Case Based Teaching

Overview: Advantages of the Case Based Approach

The case method of instruction, broadly conceived, is at least as ancient as the parable or Socratic dialogue. Although cases designed for medical teaching resemble stories, they constitute a unique genre unto themselves, something of a cross between journalism and pedagogical writing. They aim to depict real events in professional life in a written format that students can analyze productively, usually in discussion groups with instructors, in a process that blends empathetic identification with collaborative thinking, priority setting, problem-solving, criticism, and consensus. As C. R. Christensen put it, case method teaching is an “active, discussion-oriented learning mode, disciplined by case problems drawn from the complexity of real life.” This pedagogy aims to train women and men for professional practice by “linking knowledge and application . . . .”1


In the early decades of the twentieth century the Harvard Business School (HBS) borrowed and adapted the case method from the Harvard Law School. The large-group discussion version of the case method became associated with the HBS name, although it continued to flourish in many other settings and institutions around the globe. Business cases came to assume a reasonably standard format, although their content captures a multitude of situations in a wide variety of disciplines. Cases in public policy, government, social work, law enforcement, education, engineering, and others that have long since embraced the method have taken their own forms, but the fundamental structures greatly resemble one another. Cases capture real life situations in which a professional (representing the students who are training to adopt similar professions) confronts a dilemma common to the discipline. The case presents the dilemma, with all parties’ names and the setting disguised for confidentiality, and depicts
as many of the pertinent facts as possible, without divulging the nature of the problem, the fundamental knowledge needed to assess and address it, or the resolution to the real situation.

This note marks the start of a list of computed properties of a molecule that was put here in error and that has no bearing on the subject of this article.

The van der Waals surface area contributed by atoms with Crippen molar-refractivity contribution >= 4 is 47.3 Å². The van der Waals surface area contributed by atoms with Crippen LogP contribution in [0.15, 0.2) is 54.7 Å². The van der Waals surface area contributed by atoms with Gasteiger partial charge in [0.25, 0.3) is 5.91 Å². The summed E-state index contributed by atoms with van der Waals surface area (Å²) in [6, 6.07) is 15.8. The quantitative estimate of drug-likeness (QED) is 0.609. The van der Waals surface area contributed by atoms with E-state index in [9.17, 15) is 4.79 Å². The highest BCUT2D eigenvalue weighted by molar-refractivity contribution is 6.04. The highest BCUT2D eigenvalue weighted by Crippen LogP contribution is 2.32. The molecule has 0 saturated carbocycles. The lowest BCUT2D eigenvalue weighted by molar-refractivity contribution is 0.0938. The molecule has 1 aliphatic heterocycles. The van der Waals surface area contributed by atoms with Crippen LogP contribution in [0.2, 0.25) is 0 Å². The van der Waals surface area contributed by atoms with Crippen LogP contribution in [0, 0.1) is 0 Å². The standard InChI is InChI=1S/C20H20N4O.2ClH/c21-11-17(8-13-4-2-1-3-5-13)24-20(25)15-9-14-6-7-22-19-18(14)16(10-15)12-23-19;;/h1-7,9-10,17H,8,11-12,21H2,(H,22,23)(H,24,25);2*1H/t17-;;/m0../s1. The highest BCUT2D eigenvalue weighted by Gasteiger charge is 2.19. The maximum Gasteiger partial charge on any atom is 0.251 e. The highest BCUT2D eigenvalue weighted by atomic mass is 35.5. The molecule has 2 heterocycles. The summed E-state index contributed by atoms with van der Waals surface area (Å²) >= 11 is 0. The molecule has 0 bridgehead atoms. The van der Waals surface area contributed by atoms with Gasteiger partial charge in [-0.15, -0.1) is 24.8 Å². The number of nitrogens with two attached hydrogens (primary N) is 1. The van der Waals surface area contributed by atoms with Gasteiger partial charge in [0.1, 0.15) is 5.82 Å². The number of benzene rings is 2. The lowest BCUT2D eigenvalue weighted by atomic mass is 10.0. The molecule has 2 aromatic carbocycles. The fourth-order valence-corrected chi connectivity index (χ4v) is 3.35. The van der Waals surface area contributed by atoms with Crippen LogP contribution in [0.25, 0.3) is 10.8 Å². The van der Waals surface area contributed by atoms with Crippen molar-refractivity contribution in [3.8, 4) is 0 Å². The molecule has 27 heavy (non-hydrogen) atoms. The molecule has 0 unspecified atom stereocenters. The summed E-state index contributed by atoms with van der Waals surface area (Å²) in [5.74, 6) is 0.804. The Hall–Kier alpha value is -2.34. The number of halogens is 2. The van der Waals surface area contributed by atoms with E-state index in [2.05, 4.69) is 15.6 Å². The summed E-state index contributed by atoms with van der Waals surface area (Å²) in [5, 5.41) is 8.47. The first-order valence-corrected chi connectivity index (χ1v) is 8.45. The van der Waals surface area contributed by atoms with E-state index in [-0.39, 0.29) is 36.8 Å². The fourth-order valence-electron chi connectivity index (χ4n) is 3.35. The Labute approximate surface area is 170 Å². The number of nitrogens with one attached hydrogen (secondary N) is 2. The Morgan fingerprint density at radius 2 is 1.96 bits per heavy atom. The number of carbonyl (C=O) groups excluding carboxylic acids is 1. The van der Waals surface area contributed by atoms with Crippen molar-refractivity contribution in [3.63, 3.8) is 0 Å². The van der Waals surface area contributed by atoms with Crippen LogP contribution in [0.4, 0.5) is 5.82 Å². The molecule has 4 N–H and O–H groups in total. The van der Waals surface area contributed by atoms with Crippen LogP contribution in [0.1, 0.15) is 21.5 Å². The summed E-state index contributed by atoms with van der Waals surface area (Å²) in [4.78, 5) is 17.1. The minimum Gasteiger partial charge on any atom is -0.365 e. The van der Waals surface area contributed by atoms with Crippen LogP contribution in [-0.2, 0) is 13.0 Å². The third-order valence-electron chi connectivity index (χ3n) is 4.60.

As a rule, cases are discussed by students in groups ranging from as few as five or six to a hundred or more. (With teleconferencing gaining in popularity, it is now even possible for several large groups of participants to hold a discussion across continents.) There is usually an instructor, or facilitator, who guides the discussion by asking the opening question and encouraging students to continue the process by asking questions of one another. When the energy falters, the instructor asks more questions and tries to involve as many students as possible in the intellectual exploration of the dilemma presented in the case. The students prepare for class by reading the case (unless it is extremely brief and they can then read it in class). The instructor prepares for the discussion with
the aid of a teaching guide that presents the case writer’s analysis of the situation, the major and minor educational objectives, sample questions to help spark discussion and ensure coverage of major topics, and suggestions for closing remarks. A good case discussion also ties the day’s discussion to what has been learned in previous classes and lays the groundwork for coming lessons.

The great advantage of the case method is that it brings real life into the classroom in concentrated form (a sort of virtual apprenticeship) and gives students the opportunity to participate actively in their own learning. The teacher’s questions not only generate dialogue, they encourage students to build on each other’s comments, probe each other’s assumptions and hypotheses, communicate with one another (horizontal learning), and reach consensus on recommendations for action.

Case content can be literally anything. The method is almost infinitely
adaptable—be the subject matter police procedure, pastoral counseling, investment banking, or the diagnosis of irritable bowel syndrome during an emergency room encounter. Because the vast majority of cases are drawn from real episodes in the lives of professional practitioners (episodes that called for analysis, judgment, priority-setting, and action), they can present messy dilemmas with no clear-cut solutions. This is one of the great strengths of the case method. It forces students to develop judgment skills, and to learn teamwork as they share the tasks of analysis with fellow students whose talents, backgrounds, and expertise differ from, and complement, their own. Often, cases intentionally portray characters’ contradictory opinions. This is another strength, requiring students to evaluate and judge, rather than take what they read at face value. This helps develop the skill of critical reading.